For the project I presented at Intel STS, I conducted the first detailed anatomical and genetic study of a sea slug family, resulting in the discovery of a new sea slug species and some interesting implications for marine biodiversity and conservation.
Did your involvement in Intel STS or ISEF influence you to pursue opportunities in STEM or promote STEM to others?
Early exposure to original science research gave me the dream of being the next great environmental scientist. But while participating in events like Intel STS, Intel ISEF, and other conferences, I saw how the first step for creating tangible change is to communicate results from the lab and field to society.
Achieving effective conservation results means taking an action-oriented approach to my scientific research through policy-making, community development, and environmental education. This is why I am so excited to amplify my public policy and leadership skills as a Schwarzman Scholar, so I can maximize my ability to be an interdisciplinary conservation leader for local communities as well as international NGOs.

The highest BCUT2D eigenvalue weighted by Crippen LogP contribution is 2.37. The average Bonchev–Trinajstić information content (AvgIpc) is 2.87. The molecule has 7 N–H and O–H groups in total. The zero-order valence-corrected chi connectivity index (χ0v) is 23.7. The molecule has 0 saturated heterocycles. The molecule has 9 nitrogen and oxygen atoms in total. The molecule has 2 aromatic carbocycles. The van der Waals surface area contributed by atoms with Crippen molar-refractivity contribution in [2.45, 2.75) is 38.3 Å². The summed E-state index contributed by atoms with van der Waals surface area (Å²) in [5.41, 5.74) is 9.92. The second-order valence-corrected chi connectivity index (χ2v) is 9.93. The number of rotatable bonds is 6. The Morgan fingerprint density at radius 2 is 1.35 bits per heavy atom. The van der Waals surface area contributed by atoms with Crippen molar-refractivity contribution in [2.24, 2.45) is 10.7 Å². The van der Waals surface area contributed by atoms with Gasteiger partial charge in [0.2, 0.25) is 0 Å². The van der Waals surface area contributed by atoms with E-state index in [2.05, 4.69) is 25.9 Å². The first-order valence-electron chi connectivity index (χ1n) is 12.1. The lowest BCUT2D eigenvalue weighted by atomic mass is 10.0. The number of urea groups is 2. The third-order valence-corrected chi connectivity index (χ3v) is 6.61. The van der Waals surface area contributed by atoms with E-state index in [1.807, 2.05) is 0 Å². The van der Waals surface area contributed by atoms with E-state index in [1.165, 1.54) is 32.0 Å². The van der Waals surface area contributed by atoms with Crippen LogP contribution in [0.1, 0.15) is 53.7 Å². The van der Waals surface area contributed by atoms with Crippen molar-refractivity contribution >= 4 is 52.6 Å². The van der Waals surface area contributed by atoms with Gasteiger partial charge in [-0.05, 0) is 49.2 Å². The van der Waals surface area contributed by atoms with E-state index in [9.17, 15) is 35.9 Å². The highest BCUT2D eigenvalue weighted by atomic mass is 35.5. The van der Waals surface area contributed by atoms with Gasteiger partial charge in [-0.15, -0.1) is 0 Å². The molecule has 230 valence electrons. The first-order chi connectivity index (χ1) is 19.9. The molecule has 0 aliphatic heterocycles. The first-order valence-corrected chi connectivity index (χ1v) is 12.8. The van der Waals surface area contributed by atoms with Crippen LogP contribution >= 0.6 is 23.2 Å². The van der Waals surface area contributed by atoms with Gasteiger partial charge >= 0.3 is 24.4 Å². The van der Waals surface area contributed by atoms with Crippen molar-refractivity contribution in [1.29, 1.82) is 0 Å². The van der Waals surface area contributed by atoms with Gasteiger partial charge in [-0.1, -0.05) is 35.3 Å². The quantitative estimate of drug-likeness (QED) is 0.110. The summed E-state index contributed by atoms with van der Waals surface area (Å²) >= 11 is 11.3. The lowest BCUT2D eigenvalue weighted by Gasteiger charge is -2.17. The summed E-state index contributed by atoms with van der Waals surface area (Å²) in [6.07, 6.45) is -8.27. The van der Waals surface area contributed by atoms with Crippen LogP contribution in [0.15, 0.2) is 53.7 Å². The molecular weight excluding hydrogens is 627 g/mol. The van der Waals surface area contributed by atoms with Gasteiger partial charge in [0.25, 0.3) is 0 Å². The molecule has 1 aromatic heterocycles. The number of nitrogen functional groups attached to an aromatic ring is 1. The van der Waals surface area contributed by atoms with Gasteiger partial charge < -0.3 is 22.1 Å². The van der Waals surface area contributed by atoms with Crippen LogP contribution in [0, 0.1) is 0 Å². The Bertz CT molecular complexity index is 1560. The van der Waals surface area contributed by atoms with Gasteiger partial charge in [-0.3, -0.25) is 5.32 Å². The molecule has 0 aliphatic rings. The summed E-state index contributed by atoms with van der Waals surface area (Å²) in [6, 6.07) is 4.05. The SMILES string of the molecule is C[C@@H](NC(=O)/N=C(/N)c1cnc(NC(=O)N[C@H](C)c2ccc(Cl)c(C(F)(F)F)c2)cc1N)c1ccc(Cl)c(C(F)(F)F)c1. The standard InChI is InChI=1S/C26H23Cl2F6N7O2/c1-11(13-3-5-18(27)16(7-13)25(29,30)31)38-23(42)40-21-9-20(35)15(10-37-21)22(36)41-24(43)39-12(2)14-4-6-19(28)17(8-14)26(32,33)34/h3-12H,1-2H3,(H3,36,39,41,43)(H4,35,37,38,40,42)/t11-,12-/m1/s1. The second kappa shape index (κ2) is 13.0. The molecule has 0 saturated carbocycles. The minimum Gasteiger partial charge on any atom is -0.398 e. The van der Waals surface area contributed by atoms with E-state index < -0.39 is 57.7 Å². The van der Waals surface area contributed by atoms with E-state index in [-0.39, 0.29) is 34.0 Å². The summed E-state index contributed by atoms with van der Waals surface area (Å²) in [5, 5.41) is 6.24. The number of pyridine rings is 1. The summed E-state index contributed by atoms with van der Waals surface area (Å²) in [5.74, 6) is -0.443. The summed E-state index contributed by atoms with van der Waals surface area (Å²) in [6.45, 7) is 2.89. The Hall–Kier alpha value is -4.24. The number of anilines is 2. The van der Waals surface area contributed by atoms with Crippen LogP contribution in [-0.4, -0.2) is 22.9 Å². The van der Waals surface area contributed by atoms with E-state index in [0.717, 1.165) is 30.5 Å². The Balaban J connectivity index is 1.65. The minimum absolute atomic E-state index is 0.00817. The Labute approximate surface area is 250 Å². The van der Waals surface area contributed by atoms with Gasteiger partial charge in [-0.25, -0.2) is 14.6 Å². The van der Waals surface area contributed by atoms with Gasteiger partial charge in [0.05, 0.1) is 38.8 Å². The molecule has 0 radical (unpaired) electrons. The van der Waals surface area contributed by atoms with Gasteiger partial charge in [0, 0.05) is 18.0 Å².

What is your advice to young people interested in science and math?
However cheesy or trite it may sound, it really is true: follow your passions and great things will happen. I spent four years of my life poking at the innards of sea slugs because that’s what I loved to do. And now the humble sea slug, a backboneless invertebrate, has formed the backbone for all I have done since!